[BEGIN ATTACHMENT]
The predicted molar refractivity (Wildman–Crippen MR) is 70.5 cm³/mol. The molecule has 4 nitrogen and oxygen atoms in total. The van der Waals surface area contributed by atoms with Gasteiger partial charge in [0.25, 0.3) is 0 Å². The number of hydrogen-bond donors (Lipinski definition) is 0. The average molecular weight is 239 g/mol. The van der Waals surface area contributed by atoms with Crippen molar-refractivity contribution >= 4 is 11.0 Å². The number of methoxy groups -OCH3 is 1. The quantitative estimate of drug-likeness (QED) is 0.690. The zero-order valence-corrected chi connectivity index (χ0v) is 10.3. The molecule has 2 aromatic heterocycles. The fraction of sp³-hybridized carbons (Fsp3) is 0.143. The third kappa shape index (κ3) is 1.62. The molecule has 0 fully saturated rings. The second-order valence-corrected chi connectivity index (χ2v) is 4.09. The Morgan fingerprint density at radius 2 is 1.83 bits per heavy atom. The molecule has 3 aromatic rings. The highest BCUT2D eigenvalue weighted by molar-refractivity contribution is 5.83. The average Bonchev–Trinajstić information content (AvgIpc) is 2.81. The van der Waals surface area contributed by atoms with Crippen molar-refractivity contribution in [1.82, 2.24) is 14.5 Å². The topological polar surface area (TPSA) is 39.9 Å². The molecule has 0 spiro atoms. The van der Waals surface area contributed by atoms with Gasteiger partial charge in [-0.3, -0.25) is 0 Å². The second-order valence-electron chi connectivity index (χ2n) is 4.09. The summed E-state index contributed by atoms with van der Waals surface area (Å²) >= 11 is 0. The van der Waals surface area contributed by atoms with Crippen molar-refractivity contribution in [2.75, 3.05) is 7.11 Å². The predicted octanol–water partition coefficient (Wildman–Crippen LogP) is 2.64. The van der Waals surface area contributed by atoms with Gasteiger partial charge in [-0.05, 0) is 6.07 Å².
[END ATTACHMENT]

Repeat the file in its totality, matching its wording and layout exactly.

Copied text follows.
The predicted molar refractivity (Wildman–Crippen MR) is 70.5 cm³/mol. The molecule has 4 nitrogen and oxygen atoms in total. The van der Waals surface area contributed by atoms with Gasteiger partial charge in [0.25, 0.3) is 0 Å². The number of hydrogen-bond donors (Lipinski definition) is 0. The average molecular weight is 239 g/mol. The van der Waals surface area contributed by atoms with Crippen molar-refractivity contribution >= 4 is 11.0 Å². The number of methoxy groups -OCH3 is 1. The quantitative estimate of drug-likeness (QED) is 0.690. The zero-order valence-corrected chi connectivity index (χ0v) is 10.3. The molecule has 2 aromatic heterocycles. The fraction of sp³-hybridized carbons (Fsp3) is 0.143. The third kappa shape index (κ3) is 1.62. The molecule has 0 fully saturated rings. The second-order valence-corrected chi connectivity index (χ2v) is 4.09. The Morgan fingerprint density at radius 2 is 1.83 bits per heavy atom. The molecule has 3 aromatic rings. The highest BCUT2D eigenvalue weighted by molar-refractivity contribution is 5.83. The average Bonchev–Trinajstić information content (AvgIpc) is 2.81. The van der Waals surface area contributed by atoms with Crippen molar-refractivity contribution in [1.82, 2.24) is 14.5 Å². The topological polar surface area (TPSA) is 39.9 Å². The molecule has 0 spiro atoms. The van der Waals surface area contributed by atoms with Gasteiger partial charge in [-0.3, -0.25) is 0 Å². The second-order valence-electron chi connectivity index (χ2n) is 4.09. The summed E-state index contributed by atoms with van der Waals surface area (Å²) >= 11 is 0. The van der Waals surface area contributed by atoms with Crippen molar-refractivity contribution in [2.75, 3.05) is 7.11 Å². The predicted octanol–water partition coefficient (Wildman–Crippen LogP) is 2.64. The van der Waals surface area contributed by atoms with Gasteiger partial charge in [-0.05, 0) is 6.07 Å².